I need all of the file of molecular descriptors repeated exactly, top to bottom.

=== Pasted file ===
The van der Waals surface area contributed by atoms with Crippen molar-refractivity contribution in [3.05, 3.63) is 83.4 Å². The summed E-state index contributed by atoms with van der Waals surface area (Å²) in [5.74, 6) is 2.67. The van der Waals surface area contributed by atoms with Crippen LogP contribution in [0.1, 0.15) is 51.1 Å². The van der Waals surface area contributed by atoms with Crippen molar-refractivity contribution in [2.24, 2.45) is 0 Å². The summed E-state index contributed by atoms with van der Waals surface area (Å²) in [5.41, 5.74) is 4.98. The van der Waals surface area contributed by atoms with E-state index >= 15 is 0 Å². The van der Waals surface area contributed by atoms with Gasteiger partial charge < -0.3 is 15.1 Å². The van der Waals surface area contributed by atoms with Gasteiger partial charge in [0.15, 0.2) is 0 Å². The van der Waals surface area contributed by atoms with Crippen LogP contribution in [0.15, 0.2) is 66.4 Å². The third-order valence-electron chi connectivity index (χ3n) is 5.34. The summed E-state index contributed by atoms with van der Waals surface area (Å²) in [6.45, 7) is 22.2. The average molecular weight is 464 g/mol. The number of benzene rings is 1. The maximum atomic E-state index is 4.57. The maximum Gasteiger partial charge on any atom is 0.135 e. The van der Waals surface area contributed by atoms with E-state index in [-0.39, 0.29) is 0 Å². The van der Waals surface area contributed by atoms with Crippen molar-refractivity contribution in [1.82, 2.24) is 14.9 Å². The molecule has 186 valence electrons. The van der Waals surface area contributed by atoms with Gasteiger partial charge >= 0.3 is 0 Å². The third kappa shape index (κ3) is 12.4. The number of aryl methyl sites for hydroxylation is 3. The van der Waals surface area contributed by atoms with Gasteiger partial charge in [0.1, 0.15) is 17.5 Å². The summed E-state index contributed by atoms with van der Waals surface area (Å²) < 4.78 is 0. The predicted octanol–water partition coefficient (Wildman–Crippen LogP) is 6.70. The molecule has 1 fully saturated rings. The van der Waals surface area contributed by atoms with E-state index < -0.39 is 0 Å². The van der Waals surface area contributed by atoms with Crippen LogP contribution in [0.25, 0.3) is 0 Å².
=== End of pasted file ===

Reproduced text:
The van der Waals surface area contributed by atoms with Crippen molar-refractivity contribution in [3.05, 3.63) is 83.4 Å². The summed E-state index contributed by atoms with van der Waals surface area (Å²) in [5.74, 6) is 2.67. The van der Waals surface area contributed by atoms with Crippen LogP contribution in [0.1, 0.15) is 51.1 Å². The van der Waals surface area contributed by atoms with Crippen molar-refractivity contribution in [2.24, 2.45) is 0 Å². The summed E-state index contributed by atoms with van der Waals surface area (Å²) in [5.41, 5.74) is 4.98. The van der Waals surface area contributed by atoms with E-state index >= 15 is 0 Å². The van der Waals surface area contributed by atoms with Gasteiger partial charge < -0.3 is 15.1 Å². The van der Waals surface area contributed by atoms with Gasteiger partial charge in [0.15, 0.2) is 0 Å². The van der Waals surface area contributed by atoms with Crippen LogP contribution in [0.15, 0.2) is 66.4 Å². The third-order valence-electron chi connectivity index (χ3n) is 5.34. The summed E-state index contributed by atoms with van der Waals surface area (Å²) in [6.45, 7) is 22.2. The average molecular weight is 464 g/mol. The number of benzene rings is 1. The maximum atomic E-state index is 4.57. The maximum Gasteiger partial charge on any atom is 0.135 e. The van der Waals surface area contributed by atoms with E-state index in [-0.39, 0.29) is 0 Å². The van der Waals surface area contributed by atoms with Crippen molar-refractivity contribution in [1.82, 2.24) is 14.9 Å². The molecule has 186 valence electrons. The van der Waals surface area contributed by atoms with Gasteiger partial charge >= 0.3 is 0 Å². The third kappa shape index (κ3) is 12.4. The number of aryl methyl sites for hydroxylation is 3. The van der Waals surface area contributed by atoms with Gasteiger partial charge in [0.1, 0.15) is 17.5 Å². The summed E-state index contributed by atoms with van der Waals surface area (Å²) < 4.78 is 0. The predicted octanol–water partition coefficient (Wildman–Crippen LogP) is 6.70. The molecule has 1 fully saturated rings. The van der Waals surface area contributed by atoms with E-state index < -0.39 is 0 Å². The van der Waals surface area contributed by atoms with Crippen LogP contribution in [0.25, 0.3) is 0 Å².